Jan. 18, 2010 – A singular-focused trade show

Ten years later, Jim Betlach’s idea is still proving a worthy one.
Betlach, an industry veteran and former Drag Specialties official, believed the industry back in the late 1990s deserved an event that had a singular V-twin focus.
He, of course, wasn’t alone. Today, Betlach is the producer of a V-twin aftermarket show that is reaching its 10th anniversary. Despite the economic challenges, the show will continue to bring together more than 300 V-twin-focused companies in Cincinnati from Feb. 6-8.
Betlach, in an interview with Powersports Business, recounted discussions he had at other industry trade shows that led to the creation of the V-Twin Expo.
“The Harley-Davidson aftermarket wanted a show directed at that segment of the market,” he said.
That is certainly the case at the red-carpeted V-Twin Expo, which in recent years has had its own transformation. Three years ago, the show was not only a Harley aftermarket show, but a reflection of a growing custom V-twin business. Many of the expo’s biggest displays featured a number of small manufacturers that were building radically designed choppers and later, pro-street offerings.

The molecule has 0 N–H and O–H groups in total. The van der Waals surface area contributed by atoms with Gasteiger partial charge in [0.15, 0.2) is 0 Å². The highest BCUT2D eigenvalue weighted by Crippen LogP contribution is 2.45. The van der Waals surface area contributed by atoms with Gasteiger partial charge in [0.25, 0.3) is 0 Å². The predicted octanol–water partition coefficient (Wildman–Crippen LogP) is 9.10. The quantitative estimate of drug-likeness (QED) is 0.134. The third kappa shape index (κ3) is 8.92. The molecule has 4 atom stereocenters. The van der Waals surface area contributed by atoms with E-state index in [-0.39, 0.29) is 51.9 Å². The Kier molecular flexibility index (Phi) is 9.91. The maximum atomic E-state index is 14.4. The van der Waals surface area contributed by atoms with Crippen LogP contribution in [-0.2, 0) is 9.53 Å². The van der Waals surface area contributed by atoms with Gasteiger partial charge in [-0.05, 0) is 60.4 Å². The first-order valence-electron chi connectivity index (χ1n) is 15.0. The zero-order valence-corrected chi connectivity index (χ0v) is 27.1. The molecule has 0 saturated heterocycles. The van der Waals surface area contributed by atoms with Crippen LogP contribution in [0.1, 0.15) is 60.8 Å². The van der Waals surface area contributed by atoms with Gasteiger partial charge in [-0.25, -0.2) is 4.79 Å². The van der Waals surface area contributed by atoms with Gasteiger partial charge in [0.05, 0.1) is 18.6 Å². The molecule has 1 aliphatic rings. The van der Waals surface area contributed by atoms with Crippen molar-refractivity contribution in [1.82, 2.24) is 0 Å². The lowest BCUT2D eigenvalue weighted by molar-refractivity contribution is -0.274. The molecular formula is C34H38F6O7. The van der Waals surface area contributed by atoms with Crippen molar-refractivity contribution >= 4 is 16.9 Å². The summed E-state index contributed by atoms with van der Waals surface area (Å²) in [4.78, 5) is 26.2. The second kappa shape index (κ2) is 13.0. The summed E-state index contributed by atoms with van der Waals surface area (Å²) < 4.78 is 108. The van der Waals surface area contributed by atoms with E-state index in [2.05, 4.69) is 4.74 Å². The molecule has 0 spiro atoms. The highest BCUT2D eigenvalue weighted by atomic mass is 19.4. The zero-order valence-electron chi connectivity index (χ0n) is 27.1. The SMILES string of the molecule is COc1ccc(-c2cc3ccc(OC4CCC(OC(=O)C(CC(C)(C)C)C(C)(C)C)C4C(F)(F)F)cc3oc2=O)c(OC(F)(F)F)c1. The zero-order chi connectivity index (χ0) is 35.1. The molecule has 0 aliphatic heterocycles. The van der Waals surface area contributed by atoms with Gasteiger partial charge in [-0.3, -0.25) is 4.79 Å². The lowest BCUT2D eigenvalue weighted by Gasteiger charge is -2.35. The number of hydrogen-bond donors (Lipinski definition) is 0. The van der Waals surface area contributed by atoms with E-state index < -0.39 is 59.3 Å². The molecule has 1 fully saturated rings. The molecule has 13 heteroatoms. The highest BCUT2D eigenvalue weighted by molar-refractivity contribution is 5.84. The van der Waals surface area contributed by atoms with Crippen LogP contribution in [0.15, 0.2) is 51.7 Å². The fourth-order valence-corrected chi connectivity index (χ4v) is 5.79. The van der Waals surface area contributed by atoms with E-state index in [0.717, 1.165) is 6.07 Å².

That has since changed, as the custom market declined considerably during the past few years. Betlach compared the public’s fascination with choppers to another recent fad. “Tattoos have been around forever,” he said, “but in the last few years they’ve really gone to extremes. Choppers did the same thing.”
What remains consistent at the V-Twin Expo is its educational component. The event will continue to offer seminars geared for both dealers and manufacturers. The 2010 seminar schedule will include a number of time-sensitive topics, including on the growing preowned motorcycle business and a look at how to more successfully cater to the women’s market.
Will the show that has been in Cincinnati throughout its 10-year history remain in Ohio at the same time of year for the foreseeable future? Betlach believes so, noting several advantages with the current location. That includes its centralized spot in the United States — “you would be amazed at how many dealers are within 500 miles of Cincinnati” — and the fact that Cincinnati, in comparison with Las Vegas or Orlando, Fla., has few distractions for the dealership staff. “When you go to the show, you go to the show,” he said. “It’s like an absolute networking bonanza.”
It also remains a much larger event than when it started 10 years ago. At the time, Betlach attended an industry show in Laughlin, Nev., to discuss his idea of a V-twin-specific aftermarket show. An idea that proved anything but a hard sell.
“After half a day, people were coming and finding me at the show,” he said. “When I left Laughlin, I had a show. It was that simple.”

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